“But here you are then.” She waved the spoon at him and then pointed to the rough hewn table. “Let’s get you some dinner and warmed up and have you on your way.”
The traveller sat down and removed his linen gloves as Wynn spooned the colcannon into two bowls. She set them on the table, then returned to a small oak cabinet in the corner, retrieving spoons, cups, a pewter jug of water and a basket of cold rolls.
“I’m much obliged madam. I don’t mean to interrupt your evening.”
“Oh, it’s long past evening now, isn’t it. I wouldn’t be a good Catholic if I didn’t help those unfortunate souls who find their way here, now would I?”
He frowned and stirred the Mash. Wynn Sat down across from him.
“You’d be Irish then? I thought your folk were down in Swansea.”
“Most are. A few tried to make a go of it here in the Black Mountain. I’m About all that’s left.”
He brightened up at that.
“Oh Good. I was on my way from Newport to Herefordshire and I-”
“Got lost on the moors near round Abergavenny, where you were to stop for the night.” She sighed. ” It happens to you lot a bunch.”
He frowned again and stared into his bowl. Perhaps I took it too far, Wynn thought. I’ve insulted the lad.
“Never you mind. We’ll get you sorted out. There’s a pub down the pike a bit, tell them Old Lady Wynn Sent you and they’ll keep you for the night and send you on your way.”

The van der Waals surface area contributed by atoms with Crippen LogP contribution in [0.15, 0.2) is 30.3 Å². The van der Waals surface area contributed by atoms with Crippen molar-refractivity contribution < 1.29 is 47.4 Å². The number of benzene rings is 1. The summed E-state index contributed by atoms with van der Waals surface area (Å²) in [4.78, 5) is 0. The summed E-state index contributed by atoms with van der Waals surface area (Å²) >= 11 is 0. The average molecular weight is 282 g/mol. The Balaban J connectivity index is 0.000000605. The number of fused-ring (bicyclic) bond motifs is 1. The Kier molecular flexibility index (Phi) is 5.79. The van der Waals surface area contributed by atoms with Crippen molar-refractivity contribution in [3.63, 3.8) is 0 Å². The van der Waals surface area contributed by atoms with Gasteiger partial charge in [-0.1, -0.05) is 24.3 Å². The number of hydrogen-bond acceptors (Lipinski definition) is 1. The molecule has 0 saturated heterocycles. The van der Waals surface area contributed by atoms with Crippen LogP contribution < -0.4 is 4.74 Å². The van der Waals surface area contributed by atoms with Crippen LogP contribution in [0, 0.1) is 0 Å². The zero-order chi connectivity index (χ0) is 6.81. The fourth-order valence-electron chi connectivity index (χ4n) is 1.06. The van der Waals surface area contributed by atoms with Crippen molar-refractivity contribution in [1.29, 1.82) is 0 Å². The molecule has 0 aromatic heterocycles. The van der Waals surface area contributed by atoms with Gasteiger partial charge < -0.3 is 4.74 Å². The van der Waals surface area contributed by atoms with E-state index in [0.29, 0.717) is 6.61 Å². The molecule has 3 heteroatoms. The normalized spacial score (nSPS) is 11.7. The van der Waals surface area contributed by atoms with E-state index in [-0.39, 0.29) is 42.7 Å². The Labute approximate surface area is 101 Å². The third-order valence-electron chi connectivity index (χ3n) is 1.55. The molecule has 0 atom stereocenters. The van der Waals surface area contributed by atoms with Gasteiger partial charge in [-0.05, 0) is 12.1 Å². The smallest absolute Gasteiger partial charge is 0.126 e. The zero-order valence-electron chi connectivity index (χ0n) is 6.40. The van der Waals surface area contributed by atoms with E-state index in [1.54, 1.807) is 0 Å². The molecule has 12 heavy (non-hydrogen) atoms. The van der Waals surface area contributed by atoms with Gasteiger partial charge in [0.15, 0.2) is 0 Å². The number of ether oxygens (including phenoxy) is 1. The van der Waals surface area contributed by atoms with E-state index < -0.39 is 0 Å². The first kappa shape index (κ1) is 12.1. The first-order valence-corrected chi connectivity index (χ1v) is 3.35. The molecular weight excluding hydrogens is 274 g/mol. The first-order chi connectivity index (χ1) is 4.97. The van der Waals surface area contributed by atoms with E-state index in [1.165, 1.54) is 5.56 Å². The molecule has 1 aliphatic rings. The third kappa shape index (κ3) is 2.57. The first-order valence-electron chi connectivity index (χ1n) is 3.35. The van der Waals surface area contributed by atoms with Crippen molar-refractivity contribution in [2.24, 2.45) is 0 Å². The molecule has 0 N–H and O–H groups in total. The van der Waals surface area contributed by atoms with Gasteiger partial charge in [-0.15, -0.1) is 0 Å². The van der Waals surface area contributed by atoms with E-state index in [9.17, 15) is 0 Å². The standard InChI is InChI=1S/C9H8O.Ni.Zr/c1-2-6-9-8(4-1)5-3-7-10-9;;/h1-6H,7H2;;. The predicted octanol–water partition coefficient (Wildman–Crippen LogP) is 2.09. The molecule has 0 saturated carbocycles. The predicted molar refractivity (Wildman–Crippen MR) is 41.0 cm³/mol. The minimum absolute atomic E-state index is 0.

“I’d be much obliged ma’am.”
Just then the wind kicked up and gusted around the stone house.
“I hope it’s not too far. I’ve already had quite the adventure and don’t know how much more of this I can take.”
“Oh, it’s just a little wind and darkness on All Hallow’s. Surely a strapping lad like you don’t worry about fairy tales.”
“You don’t know the half of it. There was this boar in the road. Frightened the Horse half to death and chased us up here like you wouldn’t believe. I had to fire several shots at it, but it wouldn’t stop.”
A shudder ran down Wynn’s spine and pooled into her feet. The traveler stopped at the stricken look at her face.
“Did you…Did you hit it?”
“I don’t think so. It didn’t stop. I hope it wasn’t one of yours.”
“No. I don’t keep. But listen to me William, are you sure it was a Boar? Any chance it was a sow?”
” I don’t know. It was huge. If you Irish are breeding Sows that big up here…Well, I’ve ne’er seen one like that.”
“And a tail? Did it have a tail?”
“It was chasing me. I mean…We came upon it in the road and it attacked us. The horse spooked, and it chased us down the road. We missed out turnoff and ended up here.”
“Did it have a tail, Wiliam?”
Wynn pushed her bowl of Colcannon away and stared into his eyes.
“I don’t know. No. No I didn’t see a tail.”
The hair on the back of here neck stood up. She thought she heard something along the road. The soft trotting of some large animal. She stood up and turned to grab a poker out of the fire.
“Hey!,” William called her. “How’d you know my name? I didn’t tell you.”
She used the poker to fish two stones out of the fire. Too hot to handle, she used the Ash shovel to turn themover. On one, she was relieved to find her name. The other, the one the Aos Si had told her to write the name ‘William’, was blank. She turned back to him.